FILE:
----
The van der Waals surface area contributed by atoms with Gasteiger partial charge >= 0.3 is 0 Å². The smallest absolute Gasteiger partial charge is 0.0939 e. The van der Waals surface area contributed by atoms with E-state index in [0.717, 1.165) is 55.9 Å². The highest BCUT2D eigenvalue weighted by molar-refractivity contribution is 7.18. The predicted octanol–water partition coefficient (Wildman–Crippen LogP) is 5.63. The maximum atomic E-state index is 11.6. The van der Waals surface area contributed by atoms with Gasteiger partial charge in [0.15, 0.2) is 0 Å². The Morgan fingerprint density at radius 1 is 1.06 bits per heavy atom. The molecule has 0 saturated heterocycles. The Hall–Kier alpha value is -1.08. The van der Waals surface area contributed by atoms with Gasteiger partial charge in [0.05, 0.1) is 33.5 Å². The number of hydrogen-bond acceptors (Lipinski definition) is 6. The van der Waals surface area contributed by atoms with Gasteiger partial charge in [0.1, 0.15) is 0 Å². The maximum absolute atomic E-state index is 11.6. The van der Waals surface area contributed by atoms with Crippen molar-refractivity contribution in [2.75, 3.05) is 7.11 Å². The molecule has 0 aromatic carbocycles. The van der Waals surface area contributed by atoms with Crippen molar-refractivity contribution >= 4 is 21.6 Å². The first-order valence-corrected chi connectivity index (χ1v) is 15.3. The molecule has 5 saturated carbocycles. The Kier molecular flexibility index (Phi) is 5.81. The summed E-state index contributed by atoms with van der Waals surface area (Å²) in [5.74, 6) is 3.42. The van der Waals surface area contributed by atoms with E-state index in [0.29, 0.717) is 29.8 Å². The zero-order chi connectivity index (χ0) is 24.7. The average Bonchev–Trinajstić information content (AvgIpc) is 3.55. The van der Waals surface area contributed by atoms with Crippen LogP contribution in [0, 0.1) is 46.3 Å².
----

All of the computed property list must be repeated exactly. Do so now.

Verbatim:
The van der Waals surface area contributed by atoms with Gasteiger partial charge >= 0.3 is 0 Å². The smallest absolute Gasteiger partial charge is 0.0939 e. The van der Waals surface area contributed by atoms with E-state index in [0.717, 1.165) is 55.9 Å². The highest BCUT2D eigenvalue weighted by molar-refractivity contribution is 7.18. The predicted octanol–water partition coefficient (Wildman–Crippen LogP) is 5.63. The maximum atomic E-state index is 11.6. The van der Waals surface area contributed by atoms with Gasteiger partial charge in [0.15, 0.2) is 0 Å². The Morgan fingerprint density at radius 1 is 1.06 bits per heavy atom. The molecule has 0 saturated heterocycles. The Hall–Kier alpha value is -1.08. The van der Waals surface area contributed by atoms with Gasteiger partial charge in [0.05, 0.1) is 33.5 Å². The number of hydrogen-bond acceptors (Lipinski definition) is 6. The van der Waals surface area contributed by atoms with Gasteiger partial charge in [0.1, 0.15) is 0 Å². The maximum absolute atomic E-state index is 11.6. The van der Waals surface area contributed by atoms with Crippen molar-refractivity contribution in [2.75, 3.05) is 7.11 Å². The molecule has 0 aromatic carbocycles. The van der Waals surface area contributed by atoms with Crippen molar-refractivity contribution >= 4 is 21.6 Å². The first-order valence-corrected chi connectivity index (χ1v) is 15.3. The molecule has 5 saturated carbocycles. The Kier molecular flexibility index (Phi) is 5.81. The summed E-state index contributed by atoms with van der Waals surface area (Å²) in [5.74, 6) is 3.42. The van der Waals surface area contributed by atoms with E-state index in [0.29, 0.717) is 29.8 Å². The zero-order chi connectivity index (χ0) is 24.7. The average Bonchev–Trinajstić information content (AvgIpc) is 3.55. The van der Waals surface area contributed by atoms with Crippen LogP contribution in [0, 0.1) is 46.3 Å².